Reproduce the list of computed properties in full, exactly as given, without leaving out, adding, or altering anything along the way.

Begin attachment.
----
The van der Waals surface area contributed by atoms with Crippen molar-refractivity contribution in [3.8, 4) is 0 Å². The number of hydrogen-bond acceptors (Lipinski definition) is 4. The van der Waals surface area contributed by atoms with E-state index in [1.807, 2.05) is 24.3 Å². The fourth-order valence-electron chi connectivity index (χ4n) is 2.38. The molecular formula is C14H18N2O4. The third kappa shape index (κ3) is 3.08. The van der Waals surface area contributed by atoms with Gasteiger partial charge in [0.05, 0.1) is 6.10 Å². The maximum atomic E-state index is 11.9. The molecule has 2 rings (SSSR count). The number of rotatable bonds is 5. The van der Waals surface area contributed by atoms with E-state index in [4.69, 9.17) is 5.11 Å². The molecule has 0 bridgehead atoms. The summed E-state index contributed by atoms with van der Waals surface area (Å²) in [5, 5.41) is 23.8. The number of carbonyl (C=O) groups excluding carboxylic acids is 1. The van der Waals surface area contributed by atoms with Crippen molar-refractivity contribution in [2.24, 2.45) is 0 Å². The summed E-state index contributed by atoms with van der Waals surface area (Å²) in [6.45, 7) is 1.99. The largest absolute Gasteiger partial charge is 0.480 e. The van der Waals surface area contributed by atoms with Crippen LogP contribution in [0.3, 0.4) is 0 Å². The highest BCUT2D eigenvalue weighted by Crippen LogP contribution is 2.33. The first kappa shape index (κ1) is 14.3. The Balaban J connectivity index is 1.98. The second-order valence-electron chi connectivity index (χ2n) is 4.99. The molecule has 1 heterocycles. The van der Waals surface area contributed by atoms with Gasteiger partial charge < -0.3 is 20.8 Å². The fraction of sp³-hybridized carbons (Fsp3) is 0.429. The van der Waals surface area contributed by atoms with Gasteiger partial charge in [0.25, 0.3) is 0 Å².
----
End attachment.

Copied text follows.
The van der Waals surface area contributed by atoms with Crippen molar-refractivity contribution in [3.8, 4) is 0 Å². The number of hydrogen-bond acceptors (Lipinski definition) is 4. The van der Waals surface area contributed by atoms with E-state index in [1.807, 2.05) is 24.3 Å². The fourth-order valence-electron chi connectivity index (χ4n) is 2.38. The molecular formula is C14H18N2O4. The third kappa shape index (κ3) is 3.08. The van der Waals surface area contributed by atoms with Gasteiger partial charge in [0.05, 0.1) is 6.10 Å². The maximum atomic E-state index is 11.9. The molecule has 2 rings (SSSR count). The number of rotatable bonds is 5. The van der Waals surface area contributed by atoms with E-state index in [4.69, 9.17) is 5.11 Å². The molecule has 0 bridgehead atoms. The summed E-state index contributed by atoms with van der Waals surface area (Å²) in [5, 5.41) is 23.8. The number of carbonyl (C=O) groups excluding carboxylic acids is 1. The van der Waals surface area contributed by atoms with Crippen molar-refractivity contribution in [2.24, 2.45) is 0 Å². The summed E-state index contributed by atoms with van der Waals surface area (Å²) in [6.45, 7) is 1.99. The largest absolute Gasteiger partial charge is 0.480 e. The van der Waals surface area contributed by atoms with Crippen LogP contribution in [0.3, 0.4) is 0 Å². The highest BCUT2D eigenvalue weighted by Crippen LogP contribution is 2.33. The first kappa shape index (κ1) is 14.3. The Balaban J connectivity index is 1.98. The second-order valence-electron chi connectivity index (χ2n) is 4.99. The molecule has 1 heterocycles. The van der Waals surface area contributed by atoms with Gasteiger partial charge < -0.3 is 20.8 Å². The fraction of sp³-hybridized carbons (Fsp3) is 0.429. The van der Waals surface area contributed by atoms with Gasteiger partial charge in [0.25, 0.3) is 0 Å².